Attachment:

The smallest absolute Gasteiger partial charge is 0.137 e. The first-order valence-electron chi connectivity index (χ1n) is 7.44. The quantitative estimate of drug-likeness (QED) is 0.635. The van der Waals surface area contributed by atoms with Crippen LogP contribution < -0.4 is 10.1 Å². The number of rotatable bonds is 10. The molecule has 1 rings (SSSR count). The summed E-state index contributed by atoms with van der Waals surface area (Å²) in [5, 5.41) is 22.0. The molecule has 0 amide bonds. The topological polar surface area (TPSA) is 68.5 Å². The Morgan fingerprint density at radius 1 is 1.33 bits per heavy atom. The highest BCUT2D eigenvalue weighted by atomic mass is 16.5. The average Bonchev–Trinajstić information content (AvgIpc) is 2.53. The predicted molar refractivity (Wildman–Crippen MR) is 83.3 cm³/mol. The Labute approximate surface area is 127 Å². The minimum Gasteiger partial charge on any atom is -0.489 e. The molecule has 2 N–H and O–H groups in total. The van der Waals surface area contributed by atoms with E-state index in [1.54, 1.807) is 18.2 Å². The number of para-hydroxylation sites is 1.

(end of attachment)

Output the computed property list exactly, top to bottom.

The smallest absolute Gasteiger partial charge is 0.137 e. The first-order valence-electron chi connectivity index (χ1n) is 7.44. The quantitative estimate of drug-likeness (QED) is 0.635. The van der Waals surface area contributed by atoms with Crippen LogP contribution < -0.4 is 10.1 Å². The number of rotatable bonds is 10. The molecule has 1 rings (SSSR count). The summed E-state index contributed by atoms with van der Waals surface area (Å²) in [5, 5.41) is 22.0. The molecule has 0 amide bonds. The topological polar surface area (TPSA) is 68.5 Å². The Morgan fingerprint density at radius 1 is 1.33 bits per heavy atom. The highest BCUT2D eigenvalue weighted by atomic mass is 16.5. The average Bonchev–Trinajstić information content (AvgIpc) is 2.53. The predicted molar refractivity (Wildman–Crippen MR) is 83.3 cm³/mol. The Labute approximate surface area is 127 Å². The minimum Gasteiger partial charge on any atom is -0.489 e. The molecule has 2 N–H and O–H groups in total. The van der Waals surface area contributed by atoms with E-state index in [1.54, 1.807) is 18.2 Å². The number of para-hydroxylation sites is 1.